Mining deaths down on safety agency’s enforcement initiativesReprints
U.S. mining deaths reached an all-time low in fiscal year 2016, with 25 miners perishing, according to the Mine Safety and Health Administration.
Nine of these fatalities occurred in coal mines, while 16 happened in the metals/nonmetals sector, according to an agency analysis released on Thursday.
By comparison, 38 miners perished from workplace injuries in fiscal year 2015, according to MSHA.
The fatality and total injury rates for the fiscal year ending Sept. 30 represent the lowest rates ever recorded, the agency said, with the all-injury rate declining to 2.14 per 200,000 hours worked compared with 2.39 in fiscal year 2015.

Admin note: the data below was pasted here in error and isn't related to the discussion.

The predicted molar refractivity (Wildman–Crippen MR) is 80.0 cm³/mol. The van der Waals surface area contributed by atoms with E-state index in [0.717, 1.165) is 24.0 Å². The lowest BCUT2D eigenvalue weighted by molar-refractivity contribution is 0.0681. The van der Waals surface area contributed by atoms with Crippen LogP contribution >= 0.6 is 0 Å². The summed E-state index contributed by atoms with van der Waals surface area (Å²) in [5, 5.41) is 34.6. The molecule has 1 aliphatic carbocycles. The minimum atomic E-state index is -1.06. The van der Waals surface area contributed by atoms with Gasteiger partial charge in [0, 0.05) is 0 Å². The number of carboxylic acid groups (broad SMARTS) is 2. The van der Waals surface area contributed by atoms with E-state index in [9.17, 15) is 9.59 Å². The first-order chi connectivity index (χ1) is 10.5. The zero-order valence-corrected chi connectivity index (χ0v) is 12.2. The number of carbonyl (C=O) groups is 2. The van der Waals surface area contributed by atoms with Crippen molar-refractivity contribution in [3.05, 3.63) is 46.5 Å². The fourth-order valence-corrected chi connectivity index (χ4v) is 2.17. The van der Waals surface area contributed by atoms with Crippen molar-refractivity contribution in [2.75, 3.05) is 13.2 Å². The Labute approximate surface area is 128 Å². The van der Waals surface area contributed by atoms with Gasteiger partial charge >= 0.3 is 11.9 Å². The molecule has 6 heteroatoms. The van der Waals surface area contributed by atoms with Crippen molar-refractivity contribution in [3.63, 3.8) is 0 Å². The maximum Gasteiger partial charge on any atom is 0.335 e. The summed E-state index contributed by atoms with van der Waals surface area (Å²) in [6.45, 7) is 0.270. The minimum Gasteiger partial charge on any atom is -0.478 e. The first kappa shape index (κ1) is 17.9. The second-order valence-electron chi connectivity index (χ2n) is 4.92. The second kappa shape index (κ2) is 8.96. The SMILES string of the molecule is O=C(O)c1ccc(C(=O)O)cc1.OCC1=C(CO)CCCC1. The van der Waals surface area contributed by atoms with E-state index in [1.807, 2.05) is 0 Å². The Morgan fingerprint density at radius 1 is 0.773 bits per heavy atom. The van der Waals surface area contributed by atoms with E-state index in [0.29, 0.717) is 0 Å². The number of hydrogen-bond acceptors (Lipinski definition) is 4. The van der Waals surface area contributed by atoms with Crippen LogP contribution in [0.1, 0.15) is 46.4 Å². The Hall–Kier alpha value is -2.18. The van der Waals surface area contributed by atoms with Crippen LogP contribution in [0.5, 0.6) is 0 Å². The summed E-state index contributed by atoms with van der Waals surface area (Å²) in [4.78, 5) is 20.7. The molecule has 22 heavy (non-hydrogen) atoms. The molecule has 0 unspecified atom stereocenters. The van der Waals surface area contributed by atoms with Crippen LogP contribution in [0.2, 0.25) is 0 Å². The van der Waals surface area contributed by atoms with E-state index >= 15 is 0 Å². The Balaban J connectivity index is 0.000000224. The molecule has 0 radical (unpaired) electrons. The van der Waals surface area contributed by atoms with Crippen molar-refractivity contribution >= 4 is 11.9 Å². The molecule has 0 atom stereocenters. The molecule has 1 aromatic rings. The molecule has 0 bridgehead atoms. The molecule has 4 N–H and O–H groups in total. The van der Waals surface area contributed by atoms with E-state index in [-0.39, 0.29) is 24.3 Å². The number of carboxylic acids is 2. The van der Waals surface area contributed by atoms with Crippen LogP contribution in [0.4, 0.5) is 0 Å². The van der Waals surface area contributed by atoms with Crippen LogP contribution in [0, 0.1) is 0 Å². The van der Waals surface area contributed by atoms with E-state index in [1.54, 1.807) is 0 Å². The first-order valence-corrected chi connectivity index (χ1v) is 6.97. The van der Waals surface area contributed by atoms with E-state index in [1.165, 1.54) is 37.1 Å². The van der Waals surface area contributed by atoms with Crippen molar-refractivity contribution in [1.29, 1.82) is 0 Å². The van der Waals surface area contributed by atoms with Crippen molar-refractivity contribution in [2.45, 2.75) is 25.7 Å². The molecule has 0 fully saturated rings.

MSHA has attributed declining fatalities in the sector to increased enforcement, particularly against chronic violators of mine safety rules, improved compliance and its “Rules to Live By” initiative, which identifies conditions and practices causing miner fatalities, safety standards violated and abatement practices and educates mining companies to prevent such fatalities.
The number of citations and orders also declined below the 100,000 mark for the first time, with 96,908 citations and orders issued in fiscal year 2016, compared with 112,342 during the previous fiscal year, according to MSHA.
The dollar amount assessed totaled $47.8 million, down from $71.6 million in fiscal year 2015, according to the analysis.